Museums that focus on the critical role of African Americans in U.S. history and culture are more popular than ever, and several cities are planning new or expanded facilities to attract tourists and scholars.
Birmingham, Alabama has a civil rights district that includes the Sixteenth Street Baptist Church, the site of a 1963 bombing that killed four young girls. Another exhibit features the door to the jail cell where Martin Luther King Jr. sat in 1963 and wrote his “Letter from a Birmingham Jail.”
There are approximately 200 U.S. museums that focus on the African American experience. Several new projects are on the drawing board. Here are a few:
- A museum in Atlanta to exhibit the papers of Martin Luther King Jr.
- United States National Slavery Museum in Fredericksburg, Virginia
- National Museum of African American History and Culture in Washington, DC.
The old F.W. Woolworth store in Greensboro, North Carolina, is being converted into a museum that will display the “whites only” lunch counter where, in 1960, four black college students launched the sit-in movement to protest segregation.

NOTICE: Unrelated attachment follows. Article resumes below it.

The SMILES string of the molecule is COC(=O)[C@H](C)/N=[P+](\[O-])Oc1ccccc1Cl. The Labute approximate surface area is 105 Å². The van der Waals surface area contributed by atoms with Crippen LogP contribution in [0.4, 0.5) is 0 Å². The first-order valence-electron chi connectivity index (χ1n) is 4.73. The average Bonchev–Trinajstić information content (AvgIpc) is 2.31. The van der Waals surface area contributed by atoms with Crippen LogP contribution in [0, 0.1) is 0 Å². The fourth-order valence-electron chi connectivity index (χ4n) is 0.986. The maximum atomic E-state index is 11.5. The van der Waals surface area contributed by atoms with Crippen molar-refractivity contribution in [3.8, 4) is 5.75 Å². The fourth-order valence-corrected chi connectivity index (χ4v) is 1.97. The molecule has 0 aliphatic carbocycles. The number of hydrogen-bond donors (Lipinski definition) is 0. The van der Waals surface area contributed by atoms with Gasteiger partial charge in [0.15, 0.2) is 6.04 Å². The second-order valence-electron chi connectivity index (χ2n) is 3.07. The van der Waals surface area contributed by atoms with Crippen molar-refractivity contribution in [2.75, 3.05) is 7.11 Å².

One of the newest museums is the National Underground Railroad Freedom Center in Cincinnati, which opened in 2004. It tells the stories of the estimated 100,000 slaves who escaped via the “underground railroad,” a loose network of clandestine routes and safe havens provided by abolitionists, freed slaves and other sympathizers.
Not all African American museums focus primarily on slavery or civil rights.
Museums in Dallas and New Orleans, among others, are dedicated to African American art and culture.
Kansas City, Missouri, has the American Jazz Museum.
There’s the National Afro-American Museum and Cultural Center in Wilberforce, Ohio, which created an exhibit that traced African dance over 400 years.
In New York, the Museum for African Art is being expanded and moved to a new home where it will be “a cultural gateway to Harlem,” according to Mayor Michael Bloomberg.
The new museum in Washington, DC, which will take several years to develop, is going to cover the breadth of experience from African origins down to the present.
These museums are not just aimed at an African American audience, they are for everyone. They create the opportunity to really understand the history of black people in the USA.
Louise Fenner contributed to the research and wrote portions of this article.
Check out the Association of African American Museums for more details and links to black museums across the USA.